SOLLY: Is it time to revisit it, do you think?

LEIGH: I'm certainly a supporter of four-year terms, but we had a painful lesson last year about what happens when you put up constitutional reform without bipartisan support. It really is a question as to whether the Opposition are willing to come on board on this. One of the sticking points back in 1988 was what to do about the Senate. John Howard was pushing for eight-year Senate terms. Labor's position was that was too long and that four-year Senate terms would be appropriate. Of course, here in the ACT, senators go up every time the Senate gets elected, coincident with the House. In some sense, Ross, you can think about the reform that Labor wanted as bringing the ACT Senate model to all other Australian senators.

SOLLY: What is the main argument for three-year terms? I mean, I've heard people say, oh, well, then, if you have a bad government or something like that, you can throw them out a lot sooner. But I don't know that that makes a lot of sense because there's plenty of other ways to throw out a bad government, I would have thought.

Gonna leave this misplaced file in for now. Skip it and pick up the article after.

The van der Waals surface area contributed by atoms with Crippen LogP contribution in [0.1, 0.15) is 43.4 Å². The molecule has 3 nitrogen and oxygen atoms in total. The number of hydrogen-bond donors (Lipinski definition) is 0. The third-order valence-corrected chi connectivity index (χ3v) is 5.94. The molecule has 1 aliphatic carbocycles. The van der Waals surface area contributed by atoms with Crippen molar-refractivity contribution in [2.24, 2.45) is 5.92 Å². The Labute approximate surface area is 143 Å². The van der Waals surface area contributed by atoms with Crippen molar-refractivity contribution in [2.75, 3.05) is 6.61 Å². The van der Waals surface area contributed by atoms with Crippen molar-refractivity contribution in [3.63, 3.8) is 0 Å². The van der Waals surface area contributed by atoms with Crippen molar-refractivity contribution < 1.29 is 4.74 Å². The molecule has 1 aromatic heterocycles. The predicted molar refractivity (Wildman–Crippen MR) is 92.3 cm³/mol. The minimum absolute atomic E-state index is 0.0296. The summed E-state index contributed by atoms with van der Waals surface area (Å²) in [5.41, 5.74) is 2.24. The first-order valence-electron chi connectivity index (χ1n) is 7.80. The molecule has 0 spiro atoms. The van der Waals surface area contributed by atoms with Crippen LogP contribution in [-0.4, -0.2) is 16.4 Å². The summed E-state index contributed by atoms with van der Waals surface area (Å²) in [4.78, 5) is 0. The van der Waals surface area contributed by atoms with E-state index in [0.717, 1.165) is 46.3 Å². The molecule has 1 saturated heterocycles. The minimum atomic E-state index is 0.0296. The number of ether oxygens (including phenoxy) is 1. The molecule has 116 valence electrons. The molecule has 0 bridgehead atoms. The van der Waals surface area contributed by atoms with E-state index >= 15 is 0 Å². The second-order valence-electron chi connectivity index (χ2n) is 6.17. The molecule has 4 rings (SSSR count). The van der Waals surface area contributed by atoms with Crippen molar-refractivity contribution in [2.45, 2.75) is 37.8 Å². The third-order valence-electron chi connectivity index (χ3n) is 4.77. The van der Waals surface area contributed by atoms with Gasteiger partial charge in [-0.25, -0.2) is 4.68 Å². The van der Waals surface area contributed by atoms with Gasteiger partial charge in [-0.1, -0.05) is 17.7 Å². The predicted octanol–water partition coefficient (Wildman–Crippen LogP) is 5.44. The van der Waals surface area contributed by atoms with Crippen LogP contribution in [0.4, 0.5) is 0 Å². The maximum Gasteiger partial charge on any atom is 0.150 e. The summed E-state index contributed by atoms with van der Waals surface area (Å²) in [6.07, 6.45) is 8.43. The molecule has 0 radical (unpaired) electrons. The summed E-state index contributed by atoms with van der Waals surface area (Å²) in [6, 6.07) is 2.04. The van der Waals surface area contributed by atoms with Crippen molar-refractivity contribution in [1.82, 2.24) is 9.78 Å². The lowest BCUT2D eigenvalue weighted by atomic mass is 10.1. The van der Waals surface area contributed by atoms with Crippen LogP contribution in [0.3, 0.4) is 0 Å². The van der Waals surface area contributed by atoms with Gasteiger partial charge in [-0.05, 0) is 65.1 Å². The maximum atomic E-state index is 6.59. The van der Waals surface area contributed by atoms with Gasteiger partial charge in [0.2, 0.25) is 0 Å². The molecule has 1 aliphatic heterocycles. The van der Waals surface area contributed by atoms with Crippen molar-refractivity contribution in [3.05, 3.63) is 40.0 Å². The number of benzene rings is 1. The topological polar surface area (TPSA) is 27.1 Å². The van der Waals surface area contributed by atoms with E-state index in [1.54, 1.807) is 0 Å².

LEIGH: It's always a good intellectual exercise to try and ‘steel man’ the alternative argument but I really struggle on this one, Ross. It feels to me as though it's too short to allow considered policy reform, particularly as somebody who's keen on evaluation. We've just set up the Australian Centre for Evaluation, I think it's appropriate that we have governments who have enough time to implement policies, see them evaluated and then be able to go to the Australian people saying, ‘here's our track record, here's what we've done for you’. The risk if the term is too short, is you can say; ‘here's what we've started, here's the reviews we've commenced’ but people don't necessarily see the change they voted for by the next election.

SOLLY: Is it difficult to make major changes in three years? I suppose because you've got to think like half of that last year will probably be down to campaigning and electioneering. So, in reality, Andrew Leigh, it's really only two and a half years, isn't it?

LEIGH: That election mode does kick in before the official campaign period Ross, and having an extra one-third in the length of the term would make a difference. Of course, we'll go to the 2025 election with a range of achievements, the fairer income taxes, the changes on childcare, the changes on electricity bill rebates, and the rest but we would have one-third more achievements if we had four years. I think that would be a reasonable way of assessing governments - whether they'd be left or right.

SOLLY: And what do you feel, Andrew Leigh, about fixed terms? I'm a big supporter of it, but I know Julia Gillard did it and probably got her fingers burnt. But do you think ultimately fixed terms are the way to go? It takes away all of that nonsense that we get with governments being able to call elections early and they fiddle and stuff around with this guessing game. Do you feel fixed terms would be a more sensible way to go?